The Magnetic North Theatre Festival has cancelled its 2017 edition in Ottawa and is shutting down operations permanently due to an accumulated deficit of $224,000, the 15-year-old theatre festival's board of directors announced on Wednesday.
"We have looked at all the options to be able to proceed in some capacity, but regrettably none is viable," Mike Hawkes, chair of the Canadian Theatre Festival Society, which produces the festival, said in a statement.
"While the accumulated deficit has been reduced by half over the past five years, the magnitude of the financial challenges and the continued pressure of an accumulated deficit make the festival untenable."
Earlier this month, Magnetic North had postponed an announcement of the programming for this year's festival – which was scheduled to run June 16–24 in Ottawa – but the cancellation of the entire enterprise comes as a surprise.
Just last month, Magnetic North – which runs on a budget of approximately $1-million and alternated between Ottawa and another Canadian city each year – announced it had hired Nancy Oakley as the festival's new managing director. In November, the board named Brendan Healy, former artistic director of Buddies in Bad Times, its new artistic director.
Both have now been given notice, as have three other staff members. Three contractors who were working on the festival's Industry Series have had their contracts terminated.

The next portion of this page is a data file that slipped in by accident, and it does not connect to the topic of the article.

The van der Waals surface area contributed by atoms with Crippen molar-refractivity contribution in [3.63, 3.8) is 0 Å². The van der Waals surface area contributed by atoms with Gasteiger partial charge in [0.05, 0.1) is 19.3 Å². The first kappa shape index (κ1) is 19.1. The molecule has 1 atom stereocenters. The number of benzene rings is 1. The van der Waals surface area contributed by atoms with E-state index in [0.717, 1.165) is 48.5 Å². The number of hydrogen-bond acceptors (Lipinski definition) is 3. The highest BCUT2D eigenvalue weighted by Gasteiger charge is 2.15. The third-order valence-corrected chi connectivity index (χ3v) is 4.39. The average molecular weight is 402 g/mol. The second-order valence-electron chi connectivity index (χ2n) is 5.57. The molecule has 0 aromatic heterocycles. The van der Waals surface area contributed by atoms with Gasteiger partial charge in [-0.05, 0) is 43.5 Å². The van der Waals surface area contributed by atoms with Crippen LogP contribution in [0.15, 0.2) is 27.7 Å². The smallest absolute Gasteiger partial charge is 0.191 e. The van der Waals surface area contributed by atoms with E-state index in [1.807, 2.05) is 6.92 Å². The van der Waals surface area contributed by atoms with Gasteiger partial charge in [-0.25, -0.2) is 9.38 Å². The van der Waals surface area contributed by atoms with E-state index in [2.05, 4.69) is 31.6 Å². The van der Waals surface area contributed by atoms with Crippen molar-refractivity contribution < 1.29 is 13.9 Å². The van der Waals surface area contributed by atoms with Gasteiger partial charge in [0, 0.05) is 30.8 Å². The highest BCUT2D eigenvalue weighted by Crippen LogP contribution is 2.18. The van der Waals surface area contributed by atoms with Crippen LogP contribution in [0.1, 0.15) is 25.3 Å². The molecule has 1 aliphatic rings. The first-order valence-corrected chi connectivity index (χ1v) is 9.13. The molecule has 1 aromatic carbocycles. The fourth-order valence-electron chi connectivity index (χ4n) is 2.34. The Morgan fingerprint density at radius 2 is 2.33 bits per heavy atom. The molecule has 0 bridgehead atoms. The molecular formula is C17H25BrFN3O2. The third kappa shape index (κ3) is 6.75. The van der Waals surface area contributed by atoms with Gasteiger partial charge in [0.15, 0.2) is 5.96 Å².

The National Arts Centre – which co-presents Magnetic North and provides both funds and in-kind support to it – met with its management in the lead-up to the decision to try to save the festival.
"In order to support the organization, the NAC was ready to step up in a variety of ways, as it has in the past," Peter Herrndorf, NAC president and CEO, said in a statement. "We are very sad and disappointed about the cancellation of the Magnetic North Festival." (The NAC says it is currently owed $42,000 from the festival.)
A statement from Magnetic North noted that seven productions programmed for the 2017 edition in Ottawa by previous artistic director Brenda Leadlay would be affected by the cancellation, but a spokesperson for the NAC said that several (including Café Daughter, Making Treaty 7 and Trophy by Sarah Conn would be going ahead as part of its own Canada Scene festival in Ottawa tied to the sesquicentennial.
In 2003, the Magnetic North Theatre Festival was created to showcase and promote contemporary Canadian theatre productions – and quickly became an important support for the growth of touring and presenting networks for work across the country.
But the peripatetic festival had trouble growing an audience base due to the fact that it moved to a new host community every other year. It was held in Edmonton (2004), St. John's (2006), Vancouver (2008), Kitchener-Waterloo (2010), Calgary (2012), Halifax (2014) and Whitehorse (2016) in between stints in the nation's capital.